I read part of Denise's on the China Study, and I quickly came to her quick note on stats:
A quick note on stats
Not a math whiz? No problem. The stuff here should be pretty straightforward, but in case you’re rusty or simply allergic to numbers, here’s a refresher on some of the statistics terminology I’ll
A positive correlation means two variables increase together and decrease together. For example, the more food Garfield scarfs down, the more Garfield weighs;
the less food Garfield eats, the less Garfield weighs.
A negative correlation means one variable increases while the other decreases, and vice versa. For example, the more Garfield exercises, the less Garfield weighs; the
less Garfield exercises, the more Garfield weighs.
Well... From this, I can see that Denise maybe be a math whiz, but she doesn't seem to know how to use stats, and what stats techniques apply for what.
After reading more, I saw her using excel to draw her data plots. I'm pretty sure she used it as well to calculate her "correlations".
So where did she go wrong?
First, my understanding is that in epidemiology you don't look at variables range when you look for associations between a factor and an effect. You draw a 2x2 table with your factor in the rows, and the effect in the columns. First row below the exposure threshold you define, second row above threshold. First column, no effects, second column with effect. Then you can fill in the numbers of incidence in the four cases defined, and calculate the risks and so on.
To what I see, Denise didn't take this approach, but went straight for the CORREL function in excel, plotting data in XY plots, and drawing lines basically between the data points. The CORREL function is a linear regression algorithm between all the points in your plot, to match a line between them, and the correlation factor is a measure of the scattering of the data points around that line.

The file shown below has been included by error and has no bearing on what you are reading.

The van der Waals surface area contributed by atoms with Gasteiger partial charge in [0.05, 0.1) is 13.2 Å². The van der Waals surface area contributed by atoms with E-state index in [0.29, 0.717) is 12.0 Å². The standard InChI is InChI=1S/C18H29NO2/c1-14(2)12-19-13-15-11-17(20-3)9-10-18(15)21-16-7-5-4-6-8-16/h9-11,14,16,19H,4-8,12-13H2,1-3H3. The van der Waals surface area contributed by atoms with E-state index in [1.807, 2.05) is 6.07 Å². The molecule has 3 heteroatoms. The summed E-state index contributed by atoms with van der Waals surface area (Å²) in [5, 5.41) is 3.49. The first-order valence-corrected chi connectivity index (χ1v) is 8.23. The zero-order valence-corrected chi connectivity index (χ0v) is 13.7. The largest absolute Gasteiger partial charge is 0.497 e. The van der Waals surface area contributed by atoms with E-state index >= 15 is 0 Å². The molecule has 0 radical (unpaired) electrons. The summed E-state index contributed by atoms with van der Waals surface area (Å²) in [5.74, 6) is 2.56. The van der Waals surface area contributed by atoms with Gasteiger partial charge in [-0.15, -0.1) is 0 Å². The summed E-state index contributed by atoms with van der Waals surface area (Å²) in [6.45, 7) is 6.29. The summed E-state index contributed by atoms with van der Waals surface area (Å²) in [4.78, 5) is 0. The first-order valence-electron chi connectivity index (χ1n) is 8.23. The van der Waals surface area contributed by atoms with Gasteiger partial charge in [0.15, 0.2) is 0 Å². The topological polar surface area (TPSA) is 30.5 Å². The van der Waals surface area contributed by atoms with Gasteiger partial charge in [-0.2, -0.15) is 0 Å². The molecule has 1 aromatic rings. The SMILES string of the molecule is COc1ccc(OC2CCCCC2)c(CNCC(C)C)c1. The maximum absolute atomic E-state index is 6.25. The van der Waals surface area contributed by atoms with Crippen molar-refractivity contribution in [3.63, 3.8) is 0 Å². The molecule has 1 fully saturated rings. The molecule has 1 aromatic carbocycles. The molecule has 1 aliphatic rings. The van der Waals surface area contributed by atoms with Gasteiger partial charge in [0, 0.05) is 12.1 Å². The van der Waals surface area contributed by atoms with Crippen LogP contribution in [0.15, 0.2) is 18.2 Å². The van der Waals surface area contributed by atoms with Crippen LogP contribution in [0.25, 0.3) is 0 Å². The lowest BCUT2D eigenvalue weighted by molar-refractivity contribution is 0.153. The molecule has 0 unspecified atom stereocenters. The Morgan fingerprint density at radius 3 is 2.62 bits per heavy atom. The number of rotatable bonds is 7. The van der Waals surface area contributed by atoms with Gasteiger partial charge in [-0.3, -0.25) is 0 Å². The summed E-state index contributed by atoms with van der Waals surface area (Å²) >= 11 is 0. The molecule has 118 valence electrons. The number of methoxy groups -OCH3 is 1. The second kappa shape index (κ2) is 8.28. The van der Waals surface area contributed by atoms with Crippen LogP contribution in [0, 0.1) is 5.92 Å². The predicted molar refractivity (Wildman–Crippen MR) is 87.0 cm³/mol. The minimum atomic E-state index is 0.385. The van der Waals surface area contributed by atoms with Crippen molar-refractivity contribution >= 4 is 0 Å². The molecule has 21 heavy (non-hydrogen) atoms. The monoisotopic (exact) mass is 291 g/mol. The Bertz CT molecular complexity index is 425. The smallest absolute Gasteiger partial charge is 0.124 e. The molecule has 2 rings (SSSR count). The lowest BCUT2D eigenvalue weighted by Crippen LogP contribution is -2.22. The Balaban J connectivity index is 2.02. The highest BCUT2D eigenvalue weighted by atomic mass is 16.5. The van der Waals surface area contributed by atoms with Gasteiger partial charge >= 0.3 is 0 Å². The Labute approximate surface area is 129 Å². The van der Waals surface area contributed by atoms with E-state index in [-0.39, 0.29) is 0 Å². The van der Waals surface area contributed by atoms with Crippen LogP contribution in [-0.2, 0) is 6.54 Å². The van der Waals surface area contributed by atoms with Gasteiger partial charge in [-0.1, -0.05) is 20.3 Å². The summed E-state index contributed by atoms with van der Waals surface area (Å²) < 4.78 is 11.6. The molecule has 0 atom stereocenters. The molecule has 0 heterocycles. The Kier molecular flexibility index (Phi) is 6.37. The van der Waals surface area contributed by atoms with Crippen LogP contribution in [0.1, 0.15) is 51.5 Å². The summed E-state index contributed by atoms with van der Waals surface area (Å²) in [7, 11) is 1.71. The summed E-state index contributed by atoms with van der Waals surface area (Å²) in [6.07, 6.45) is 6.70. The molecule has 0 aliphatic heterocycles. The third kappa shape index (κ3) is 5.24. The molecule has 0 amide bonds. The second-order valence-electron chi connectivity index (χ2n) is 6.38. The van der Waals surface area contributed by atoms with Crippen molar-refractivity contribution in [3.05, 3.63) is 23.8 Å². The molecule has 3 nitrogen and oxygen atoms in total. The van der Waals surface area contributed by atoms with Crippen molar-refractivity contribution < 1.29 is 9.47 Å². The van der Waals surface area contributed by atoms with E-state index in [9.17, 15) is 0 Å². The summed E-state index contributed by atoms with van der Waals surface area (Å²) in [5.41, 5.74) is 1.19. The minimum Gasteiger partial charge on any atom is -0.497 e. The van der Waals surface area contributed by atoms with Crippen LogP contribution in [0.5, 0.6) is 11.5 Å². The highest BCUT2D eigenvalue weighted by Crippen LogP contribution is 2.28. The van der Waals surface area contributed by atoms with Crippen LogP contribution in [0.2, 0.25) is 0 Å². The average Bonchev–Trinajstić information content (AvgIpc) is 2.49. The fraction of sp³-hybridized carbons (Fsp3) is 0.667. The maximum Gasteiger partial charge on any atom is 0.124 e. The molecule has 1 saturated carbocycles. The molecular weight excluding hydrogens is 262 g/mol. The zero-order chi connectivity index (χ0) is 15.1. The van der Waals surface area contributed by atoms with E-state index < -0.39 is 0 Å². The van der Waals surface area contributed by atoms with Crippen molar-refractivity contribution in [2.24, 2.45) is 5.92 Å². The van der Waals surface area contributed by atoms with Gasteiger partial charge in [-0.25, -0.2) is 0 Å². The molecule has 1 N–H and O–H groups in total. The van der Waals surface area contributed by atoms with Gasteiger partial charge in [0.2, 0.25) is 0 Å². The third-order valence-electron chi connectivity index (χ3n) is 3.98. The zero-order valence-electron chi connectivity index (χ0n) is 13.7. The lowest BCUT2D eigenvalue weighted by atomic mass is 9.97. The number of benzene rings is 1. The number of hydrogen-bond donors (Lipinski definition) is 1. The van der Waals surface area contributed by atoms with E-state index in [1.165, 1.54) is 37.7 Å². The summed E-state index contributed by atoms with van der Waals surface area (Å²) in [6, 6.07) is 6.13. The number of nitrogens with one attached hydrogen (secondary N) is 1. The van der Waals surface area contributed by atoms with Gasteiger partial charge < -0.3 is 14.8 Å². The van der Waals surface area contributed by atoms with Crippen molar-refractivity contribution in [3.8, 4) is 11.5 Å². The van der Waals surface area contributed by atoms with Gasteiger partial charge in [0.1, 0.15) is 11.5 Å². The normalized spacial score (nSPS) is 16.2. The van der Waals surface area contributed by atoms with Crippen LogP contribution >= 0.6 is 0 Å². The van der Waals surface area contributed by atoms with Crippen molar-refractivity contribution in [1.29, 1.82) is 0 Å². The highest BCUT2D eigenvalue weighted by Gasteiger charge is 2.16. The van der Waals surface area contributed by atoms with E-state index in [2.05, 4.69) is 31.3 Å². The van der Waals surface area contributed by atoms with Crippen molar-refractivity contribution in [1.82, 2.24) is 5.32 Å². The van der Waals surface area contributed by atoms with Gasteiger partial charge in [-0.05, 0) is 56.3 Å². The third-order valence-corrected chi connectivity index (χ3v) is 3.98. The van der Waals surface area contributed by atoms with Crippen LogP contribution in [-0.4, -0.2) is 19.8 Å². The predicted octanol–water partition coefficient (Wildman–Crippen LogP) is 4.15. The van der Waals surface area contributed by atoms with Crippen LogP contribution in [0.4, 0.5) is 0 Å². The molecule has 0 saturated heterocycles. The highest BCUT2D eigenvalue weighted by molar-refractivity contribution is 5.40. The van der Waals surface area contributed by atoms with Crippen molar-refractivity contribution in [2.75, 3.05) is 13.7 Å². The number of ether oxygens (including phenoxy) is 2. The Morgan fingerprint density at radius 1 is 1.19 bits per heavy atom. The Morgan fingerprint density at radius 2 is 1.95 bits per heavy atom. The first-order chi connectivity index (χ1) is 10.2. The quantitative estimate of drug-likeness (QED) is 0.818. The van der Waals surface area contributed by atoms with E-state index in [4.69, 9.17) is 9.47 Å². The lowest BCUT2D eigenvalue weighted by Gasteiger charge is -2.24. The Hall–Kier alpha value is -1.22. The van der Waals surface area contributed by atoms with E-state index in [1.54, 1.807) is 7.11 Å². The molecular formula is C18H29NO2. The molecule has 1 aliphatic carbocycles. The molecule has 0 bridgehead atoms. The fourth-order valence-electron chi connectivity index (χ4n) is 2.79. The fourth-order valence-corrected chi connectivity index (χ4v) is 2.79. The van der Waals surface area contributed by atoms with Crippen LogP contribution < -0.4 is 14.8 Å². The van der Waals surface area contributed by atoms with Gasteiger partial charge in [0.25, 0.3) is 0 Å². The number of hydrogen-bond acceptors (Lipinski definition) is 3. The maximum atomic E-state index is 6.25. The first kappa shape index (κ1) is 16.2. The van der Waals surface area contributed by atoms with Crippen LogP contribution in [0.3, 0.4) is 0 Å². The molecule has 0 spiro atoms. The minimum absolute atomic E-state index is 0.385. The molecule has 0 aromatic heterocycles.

First, this is not the stats techniques used in the field from all I could gather in litterature.
Second, let's take a quick example of how this CORREL function technique does not work for this purpose. Let's take a simple exponential function but with two different exponential rise, one almost linear (purple), the other really steep at one point (red).
You will agree that in both case, the Y increases when X increases (the more Garfield exercises, the more Garfield weights as she said). But the result of the CORREL function shows clearly a strong correlation for the purple case (0.991669, or 99%), and no correlation for the red case (0.534017, or 53%)! But this conclusion is driven if you use Denise's definition for correlations between factors and incidence.
On this simple example, you can see that the technique she used doesn't work. It doesn't work with the simplest data set your eyes can analyze easily, so imagine what it can do on more complicated data sets?
In conclusion, I think there is not much to talk about what she can write. All she writes is based on a wrong data analysis, so none of her conclusions can be valid. That will save me a lot of time reading it actually.
I bet if her work had been peer reviewed, it would have never made it out of her kitchen.
So, Denise, if you ever come across this, don't take it personally, but before jumping on your soap box and spreading wrong truth out, just open a couple books, and learn about what you want to do first.
Then, there are other aspects of her analyzes I'm not confident with, like using the mortality as a measure of disease incidence. I'm no epidemiologist, but I think for chronic disease or cancer that would not be the best indicator, since you can live quite some time with one, and you can die from other cause. But that may be what was in the original study, I don't know, I haven't seen it.
So I'll just stay on the math side, because she is so wrong in my opinion, that none of what she can write has any value.